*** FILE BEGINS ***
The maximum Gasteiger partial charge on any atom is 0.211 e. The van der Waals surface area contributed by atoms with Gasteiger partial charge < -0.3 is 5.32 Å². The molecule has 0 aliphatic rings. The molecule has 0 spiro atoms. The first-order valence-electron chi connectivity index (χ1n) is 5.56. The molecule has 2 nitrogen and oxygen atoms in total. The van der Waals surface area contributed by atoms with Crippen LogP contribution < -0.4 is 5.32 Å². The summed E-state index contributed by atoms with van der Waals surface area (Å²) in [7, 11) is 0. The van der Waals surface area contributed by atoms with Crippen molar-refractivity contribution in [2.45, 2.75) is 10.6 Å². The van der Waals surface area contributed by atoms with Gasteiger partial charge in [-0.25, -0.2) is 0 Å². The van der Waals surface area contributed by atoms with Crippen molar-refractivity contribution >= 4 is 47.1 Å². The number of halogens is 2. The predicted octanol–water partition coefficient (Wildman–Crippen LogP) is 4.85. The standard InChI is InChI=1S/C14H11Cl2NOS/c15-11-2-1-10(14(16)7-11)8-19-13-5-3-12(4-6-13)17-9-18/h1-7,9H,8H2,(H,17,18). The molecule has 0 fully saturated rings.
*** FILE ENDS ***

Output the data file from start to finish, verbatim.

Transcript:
The maximum Gasteiger partial charge on any atom is 0.211 e. The van der Waals surface area contributed by atoms with Gasteiger partial charge < -0.3 is 5.32 Å². The molecule has 0 aliphatic rings. The molecule has 0 spiro atoms. The first-order valence-electron chi connectivity index (χ1n) is 5.56. The molecule has 2 nitrogen and oxygen atoms in total. The van der Waals surface area contributed by atoms with Crippen LogP contribution < -0.4 is 5.32 Å². The summed E-state index contributed by atoms with van der Waals surface area (Å²) in [7, 11) is 0. The van der Waals surface area contributed by atoms with Crippen molar-refractivity contribution in [2.45, 2.75) is 10.6 Å². The van der Waals surface area contributed by atoms with Gasteiger partial charge in [-0.25, -0.2) is 0 Å². The van der Waals surface area contributed by atoms with Crippen molar-refractivity contribution >= 4 is 47.1 Å². The number of halogens is 2. The predicted octanol–water partition coefficient (Wildman–Crippen LogP) is 4.85. The standard InChI is InChI=1S/C14H11Cl2NOS/c15-11-2-1-10(14(16)7-11)8-19-13-5-3-12(4-6-13)17-9-18/h1-7,9H,8H2,(H,17,18). The molecule has 0 fully saturated rings.